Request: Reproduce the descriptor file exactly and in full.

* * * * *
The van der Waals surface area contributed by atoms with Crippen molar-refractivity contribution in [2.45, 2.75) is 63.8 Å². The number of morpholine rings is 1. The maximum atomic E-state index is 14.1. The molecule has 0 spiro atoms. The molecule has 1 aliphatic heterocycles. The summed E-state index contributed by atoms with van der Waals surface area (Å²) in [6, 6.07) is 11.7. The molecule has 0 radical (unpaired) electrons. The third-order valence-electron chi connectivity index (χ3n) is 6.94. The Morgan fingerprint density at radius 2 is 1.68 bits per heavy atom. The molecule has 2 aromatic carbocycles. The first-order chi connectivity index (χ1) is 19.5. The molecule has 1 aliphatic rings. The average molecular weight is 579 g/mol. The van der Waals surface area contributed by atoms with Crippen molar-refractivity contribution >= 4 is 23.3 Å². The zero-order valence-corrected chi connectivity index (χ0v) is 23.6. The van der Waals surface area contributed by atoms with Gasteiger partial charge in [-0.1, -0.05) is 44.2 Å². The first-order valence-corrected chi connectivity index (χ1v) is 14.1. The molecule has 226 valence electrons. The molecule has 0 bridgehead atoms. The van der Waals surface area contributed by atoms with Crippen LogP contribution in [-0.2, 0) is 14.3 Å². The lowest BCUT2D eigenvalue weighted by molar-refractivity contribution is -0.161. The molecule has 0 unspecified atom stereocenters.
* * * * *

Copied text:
The van der Waals surface area contributed by atoms with Crippen molar-refractivity contribution in [2.45, 2.75) is 63.8 Å². The number of morpholine rings is 1. The maximum atomic E-state index is 14.1. The molecule has 0 spiro atoms. The molecule has 1 aliphatic heterocycles. The summed E-state index contributed by atoms with van der Waals surface area (Å²) in [6, 6.07) is 11.7. The molecule has 0 radical (unpaired) electrons. The third-order valence-electron chi connectivity index (χ3n) is 6.94. The Morgan fingerprint density at radius 2 is 1.68 bits per heavy atom. The molecule has 2 aromatic carbocycles. The first-order chi connectivity index (χ1) is 19.5. The molecule has 1 aliphatic rings. The average molecular weight is 579 g/mol. The van der Waals surface area contributed by atoms with Crippen molar-refractivity contribution >= 4 is 23.3 Å². The zero-order valence-corrected chi connectivity index (χ0v) is 23.6. The van der Waals surface area contributed by atoms with Gasteiger partial charge in [-0.1, -0.05) is 44.2 Å². The first-order valence-corrected chi connectivity index (χ1v) is 14.1. The molecule has 226 valence electrons. The molecule has 0 bridgehead atoms. The van der Waals surface area contributed by atoms with Crippen LogP contribution in [-0.2, 0) is 14.3 Å². The lowest BCUT2D eigenvalue weighted by molar-refractivity contribution is -0.161. The molecule has 0 unspecified atom stereocenters.